The demand for an independent inquiry on the media has grown after Congress MP and industrialist Naveen Jindal released a video accusing Zee TV of extortion.
Jindal did a reverse sting operation on Zee TV, showing the media giant demanding advertising commitments in exchange of burying negative coverage on Jindal's company.
Press Council of India chairman Justice Markandey Katju said, "Let an independent statutory body monitor the media, which I have been constantly suggesting."
Columnist Swapan Dasgupta also added, "You're in a situation where the profession is being denigrated, the good is being lumped with the bad, between the bad and the criminal, there is sometimes no difference and what are we as journalists doing about it?"
Former Editor of The Hindu N Ram sad that the media needed a high powered investigation "In my opinion, it needs a high powered investigation, perhaps by a retired Supreme Court judge, perhaps of the caliber of Lord Justice Leveson in the UK because whatever is going to come out of it is tremendous education for the public.
I think it has to be set up by a constitutional authority may be the Government of India, but there should be no choice for the journalists or proprietors, they have to come and justify."
There was high drama at Jindal's press conference on Thursday over a sting operation by Zee TV on the Congress leader. Jindal hit back at Zee TV with a reverse sting operation, accusing the network of extortion.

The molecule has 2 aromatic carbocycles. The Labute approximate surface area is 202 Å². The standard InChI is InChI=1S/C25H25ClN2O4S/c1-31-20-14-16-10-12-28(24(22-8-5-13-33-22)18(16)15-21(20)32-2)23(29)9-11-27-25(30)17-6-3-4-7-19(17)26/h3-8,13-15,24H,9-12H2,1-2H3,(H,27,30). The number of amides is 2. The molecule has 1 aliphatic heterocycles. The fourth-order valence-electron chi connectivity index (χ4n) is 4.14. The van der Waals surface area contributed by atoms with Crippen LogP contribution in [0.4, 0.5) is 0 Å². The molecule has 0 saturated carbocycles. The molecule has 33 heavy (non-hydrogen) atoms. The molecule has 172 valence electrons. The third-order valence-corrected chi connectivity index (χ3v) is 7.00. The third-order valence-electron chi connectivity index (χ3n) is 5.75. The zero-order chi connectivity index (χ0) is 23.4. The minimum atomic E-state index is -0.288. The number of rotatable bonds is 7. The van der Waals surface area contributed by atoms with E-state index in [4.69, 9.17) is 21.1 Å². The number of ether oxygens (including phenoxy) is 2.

"It was done with a genunie motive to expose Zee and its blackmailing and extortionist tactic. We were really shocked. We have been in business for nearly 40 years. We have never been approached by the media at the gun point that we just shell out money and they were talking about big money, Rs 100 crore," Jindal said in an interview with IBN18 Editor-in-Chief Rajdeep Sardesai.
Jindal released a video at the press conference showing Zee Business Editor Sameer Ahluwalia demanding money from Jindal's company, Jindal Steel and Power Ltd, for stopping the sting operation from being aired. Jindal has filed a criminal case against Zee TV for alleged extortion.
Amidst dramatic scenes when a family of an RTI activist from Raigarh in Chhattisgarh shouted slogans against him, JSPL Chairman and Congress MP Naveen Jindal said the Zee executives demanded Rs 20 crore for four years.
They later raised the demand to Rs 100 crore for not broadcasting stories against the company in relation to allocation of coal blocks, he claimed. JSPL is one of the companies named in the CAG report as one of the beneficiaries of the coal block allocation without auction.
Zee News has hit back saying, "We had been running stories against Naveen Jindal, so he has hit back at us. Jindal's men approached us and offered us a bribe to stop running stories against him. (Our) editors met Jindal's representatives with a dummy contract."
Jindal said JSPL conducted the 'reverse sting' operation between September 13 and September 19 at different locations in Delhi to expose the channel's extortion bid. The recording was done during the meetings between Chaudhary and Ahluwalia with JSPL officers.
Jindal described the behaviour of the channel representatives as "shameful blackmailing" and in violation of journalistic norms and principles set up by the News Broadcasters Association.
Jindal, whose firm JSPL has filed a criminal case against ZEE, also released excerpts of the transcript of the recording. He claimed there was more "explosive" material available with the company against Zee. Instead the channel claimed that it was its own attempt to trap JSPL through a dummy agreement for the purported deal and was in no way trying to ask for money.
"In fact,JSPL was rattled by our expose and was trying to buy us," Chaudhary said, while wondering why Jindal did not take questions at the press conference including from the RTI activist. He said the big issue still remained the CAG report on coal block allocation and the involvement of JSPL.
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